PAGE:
It’s this internecine battle between time as synchrony and as diachrony that demarcates the difference between philosophical approaches to our predicament in the universe. Those who would bind us to a synchrony of time seek to enslave us, entrap us within systems of logic and reason that would fold us under the political and religious monomaniacal visions of endless war and apocalyptic gloom. They seek to petrify us, stabilize our minds, zombiefy and deaden us against the harsh truths, tell us sweet stories of order and beatific visions of divine wisdom. Land tells us this imprisoning vision of synchronous time  is “founded upon an immense and precarious stabilization…”:

Synchronization has as its basic presuppositions  the Aeon as final register of events, as the perfectly immaculate scroll upon which creation’s unfolding is inscribed, and it is because of this that it corresponds to the servility of God; to his proper function and cosmic duty as bookkeeper of the universe” (97).

What are they hiding from us? These priests of the cosmic bookkeeper? What they are hiding is the diachronic, asychronos truth of time itself; that it is neither arbitrary, nor synchronous, but is the very rupture of time’s flow at the core of the immanent negativity of the real. Against this rupture of the real as the immanent pressure of time the philosophers of the divine theoontologics of civilization constructed a ‘thanatology, a logic of death'(103). These pious “annihilationists are committed not only to the possibility of thanatology, but to its effective existence in the divine intellect, as the absolute pinnacle of reason and justice” (103).

The Law of Thanatology that these pious zombies hold over us under the guise of divine blessing forms the nucleous of an eliminative negativity at the heart of civilization itself. There are two ways in which this negative eliminativism can be approached: the formal and the speculative. The formal elimination corresponds to a positivity understood as extraneous to its negative qualification, while the speculative is the simultaneous inherence and non-inherence of such qualification to positivity. (103) In both cases the content of such a negation is determined by that which is qualified by it, which is the precise definition of elimination. (103)

At the heart of this is a reading of Hegel, an aspect of Hegel’s incorporation of the Spinozistic principle of a speculative “restlessness germinal in formal reasoning” which is defined as a positivity that is determined by its exact elimination… or as in Hegel – the  “foundation of all determinateness is negation” (103). The indeterminatination as eliminative can only be understood as formal negation or its speculative development as determination which is the truth of Hegelianism. But something quite different to this formal or speculative eliminativism is entailed in the “indeterminate sense of indeterminate negation” that leads us to the notion of ferocious negation:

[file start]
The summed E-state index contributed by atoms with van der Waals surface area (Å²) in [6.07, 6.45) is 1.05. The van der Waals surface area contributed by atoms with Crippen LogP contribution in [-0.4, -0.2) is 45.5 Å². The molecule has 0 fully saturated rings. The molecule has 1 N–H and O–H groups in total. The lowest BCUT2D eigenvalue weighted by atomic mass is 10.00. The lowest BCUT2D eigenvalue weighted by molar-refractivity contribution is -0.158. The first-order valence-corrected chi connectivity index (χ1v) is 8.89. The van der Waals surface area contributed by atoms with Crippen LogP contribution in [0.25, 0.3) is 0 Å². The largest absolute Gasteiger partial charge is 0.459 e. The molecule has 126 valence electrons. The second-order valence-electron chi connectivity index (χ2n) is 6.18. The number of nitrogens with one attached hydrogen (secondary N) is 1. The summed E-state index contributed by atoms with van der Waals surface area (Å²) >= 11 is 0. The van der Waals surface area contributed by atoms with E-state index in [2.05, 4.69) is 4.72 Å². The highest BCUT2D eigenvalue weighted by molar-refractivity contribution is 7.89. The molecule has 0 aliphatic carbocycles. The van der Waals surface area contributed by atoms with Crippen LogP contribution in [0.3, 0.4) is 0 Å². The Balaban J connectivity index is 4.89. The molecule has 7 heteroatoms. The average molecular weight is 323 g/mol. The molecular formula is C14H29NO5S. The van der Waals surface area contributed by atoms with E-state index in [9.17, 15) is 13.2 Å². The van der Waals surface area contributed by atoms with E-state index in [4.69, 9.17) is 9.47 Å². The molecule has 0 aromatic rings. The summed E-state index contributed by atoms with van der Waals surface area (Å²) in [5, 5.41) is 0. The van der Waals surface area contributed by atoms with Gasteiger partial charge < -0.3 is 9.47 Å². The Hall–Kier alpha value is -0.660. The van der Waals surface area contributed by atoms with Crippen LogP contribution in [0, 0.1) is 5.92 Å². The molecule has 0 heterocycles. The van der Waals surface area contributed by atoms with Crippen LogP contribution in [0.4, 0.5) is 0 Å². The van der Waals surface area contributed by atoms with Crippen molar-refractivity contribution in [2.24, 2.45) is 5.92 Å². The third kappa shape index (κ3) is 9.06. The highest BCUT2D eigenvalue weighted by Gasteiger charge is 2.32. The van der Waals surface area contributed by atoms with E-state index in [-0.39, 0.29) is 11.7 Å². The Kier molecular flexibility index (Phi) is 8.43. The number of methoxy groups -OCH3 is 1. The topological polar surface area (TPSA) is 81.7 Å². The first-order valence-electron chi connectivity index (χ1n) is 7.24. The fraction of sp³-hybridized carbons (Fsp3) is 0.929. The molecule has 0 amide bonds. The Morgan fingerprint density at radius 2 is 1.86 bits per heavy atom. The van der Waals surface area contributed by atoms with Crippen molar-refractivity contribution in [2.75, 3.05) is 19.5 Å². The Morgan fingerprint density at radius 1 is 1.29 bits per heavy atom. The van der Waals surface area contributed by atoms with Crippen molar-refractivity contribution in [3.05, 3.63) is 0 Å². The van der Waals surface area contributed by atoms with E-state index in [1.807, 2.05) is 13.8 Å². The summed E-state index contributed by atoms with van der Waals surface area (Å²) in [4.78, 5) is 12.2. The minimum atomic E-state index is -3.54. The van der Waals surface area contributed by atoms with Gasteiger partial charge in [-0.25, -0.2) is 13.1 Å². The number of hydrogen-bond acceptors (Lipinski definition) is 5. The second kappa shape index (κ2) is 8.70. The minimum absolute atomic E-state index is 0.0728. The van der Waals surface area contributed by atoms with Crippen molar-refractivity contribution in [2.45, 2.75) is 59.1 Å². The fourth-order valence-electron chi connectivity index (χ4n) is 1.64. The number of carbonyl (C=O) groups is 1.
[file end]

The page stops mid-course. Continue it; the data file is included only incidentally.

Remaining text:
“Ferocious negation is radically heterogeneous in respect to the annihilation it effects, so that it is intrinsic to its definition that it cannot be derived from its eliminative consequences by either formal or speculative logic.” (103)

It is this very Hegelian system of the laws of identity, non-contradiction, or determinate negation that have kept us from the risk of this necessary ferocious negativity by insisting on the simultaneity of logical relations, or the absence of temporal differentiation that produced both a weak (scientistic) or strong (religious) ideality (Idealism). Against such ideality Land proposes the ferocity of a new erotics of the real, a ferocity that is not “reflectively determined through the exercise of a negation …” but offers a real composition generated in a violent collision of heterogeneous elements, whose issue is a complex synthesis (104). This ferocity is excess itself, the force of time that escapes the nets of all logics of civilization or philosophies of a tepid Idealism. What cannot be bound is the truth that Nature “far from being logical, is perhaps entirely the excess of itself, smeared ash and flame upon zero, and zero is immense” (104).

1. Nick Land. The Thirst for Annihilation. Routledge, 1992.